New or Used? – The Cash Flow Conundrum

Right, so you’ve walked through the preceding steps, and decided which boat you think comes closest to your own style and needs. Now the question – new or used? Buying a brand-new squirt can be an expensive proposition depending upon the boat you want, where you’re located, the kind of layup and graphics you want, etc. There are a fair number of used boats on the market today, so buying a second-hand boat may be a good option if cash flow is an issue, and you’re willing to put in the time to wait until you find one that closely matches your dimensions and desired cut.

Buying New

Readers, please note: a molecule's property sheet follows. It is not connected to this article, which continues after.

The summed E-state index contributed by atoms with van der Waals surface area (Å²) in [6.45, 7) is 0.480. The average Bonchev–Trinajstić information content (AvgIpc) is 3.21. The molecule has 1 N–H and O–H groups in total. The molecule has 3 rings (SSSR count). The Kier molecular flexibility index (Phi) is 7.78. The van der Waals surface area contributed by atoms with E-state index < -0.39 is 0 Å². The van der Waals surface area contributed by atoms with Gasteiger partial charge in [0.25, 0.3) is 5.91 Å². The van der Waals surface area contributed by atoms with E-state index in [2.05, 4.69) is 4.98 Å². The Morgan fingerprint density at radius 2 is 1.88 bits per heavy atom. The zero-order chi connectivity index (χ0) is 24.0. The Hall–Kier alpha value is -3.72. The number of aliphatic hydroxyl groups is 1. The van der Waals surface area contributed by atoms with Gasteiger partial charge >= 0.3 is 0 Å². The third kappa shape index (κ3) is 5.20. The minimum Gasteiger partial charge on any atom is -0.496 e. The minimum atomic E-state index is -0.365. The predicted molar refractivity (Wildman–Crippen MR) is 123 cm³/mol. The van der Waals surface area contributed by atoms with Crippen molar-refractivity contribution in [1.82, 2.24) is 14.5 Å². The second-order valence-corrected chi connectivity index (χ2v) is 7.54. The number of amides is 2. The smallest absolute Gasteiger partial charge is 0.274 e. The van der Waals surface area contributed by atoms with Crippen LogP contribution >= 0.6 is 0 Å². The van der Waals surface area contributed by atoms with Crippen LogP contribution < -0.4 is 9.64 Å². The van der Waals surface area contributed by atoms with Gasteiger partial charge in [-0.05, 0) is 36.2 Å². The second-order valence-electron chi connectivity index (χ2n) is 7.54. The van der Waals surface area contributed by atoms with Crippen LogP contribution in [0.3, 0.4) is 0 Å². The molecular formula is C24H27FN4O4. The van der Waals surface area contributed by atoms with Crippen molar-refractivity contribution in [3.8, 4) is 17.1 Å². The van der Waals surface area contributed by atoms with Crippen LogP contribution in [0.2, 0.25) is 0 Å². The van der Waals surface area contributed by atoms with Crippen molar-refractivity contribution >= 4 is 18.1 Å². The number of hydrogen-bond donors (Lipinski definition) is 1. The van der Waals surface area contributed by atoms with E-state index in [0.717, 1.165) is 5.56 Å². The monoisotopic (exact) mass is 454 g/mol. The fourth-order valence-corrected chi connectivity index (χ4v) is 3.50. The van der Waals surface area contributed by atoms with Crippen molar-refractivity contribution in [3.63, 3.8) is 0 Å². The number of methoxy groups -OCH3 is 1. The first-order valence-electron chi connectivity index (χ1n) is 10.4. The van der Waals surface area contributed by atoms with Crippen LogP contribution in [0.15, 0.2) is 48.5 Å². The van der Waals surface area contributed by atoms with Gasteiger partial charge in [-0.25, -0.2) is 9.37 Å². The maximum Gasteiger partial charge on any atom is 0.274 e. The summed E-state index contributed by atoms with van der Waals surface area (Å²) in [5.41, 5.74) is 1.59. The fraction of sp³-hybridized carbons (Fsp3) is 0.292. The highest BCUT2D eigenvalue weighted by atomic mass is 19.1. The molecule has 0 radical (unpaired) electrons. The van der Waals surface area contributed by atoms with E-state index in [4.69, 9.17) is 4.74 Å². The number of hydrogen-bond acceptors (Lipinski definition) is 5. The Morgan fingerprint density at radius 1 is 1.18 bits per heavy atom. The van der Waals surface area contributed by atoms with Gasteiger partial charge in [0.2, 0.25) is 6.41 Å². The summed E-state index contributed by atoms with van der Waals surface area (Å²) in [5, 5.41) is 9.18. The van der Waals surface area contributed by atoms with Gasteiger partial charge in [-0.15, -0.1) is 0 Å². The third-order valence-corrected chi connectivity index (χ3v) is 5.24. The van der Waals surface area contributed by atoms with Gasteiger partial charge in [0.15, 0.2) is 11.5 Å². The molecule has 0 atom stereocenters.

Buying new guarantees that you have control over every step of the process, from the moment the resin is poured into the mould to the day you take possession of the finished boat. You get to order the exact layup you want, design your own graphics (if you so desire; given a price range and carte blanche to work their magic, builders usually come up with some great-looking glitterwork on their own), and have the boat cut to exactly the comfort and performance level you choose. There’s often the opportunity to have a “float-cut” done, where you visit the builder and have the boat custom-tailored through what will likely be several cycles of having the two halves of the boat cut, taped together, and floated (with you inside) to see how the boat is trimmed, how high it floats, etc. Through this process, the performance can be dialed in to a point where the boat responds to the slightest weight shift or paddle stroke.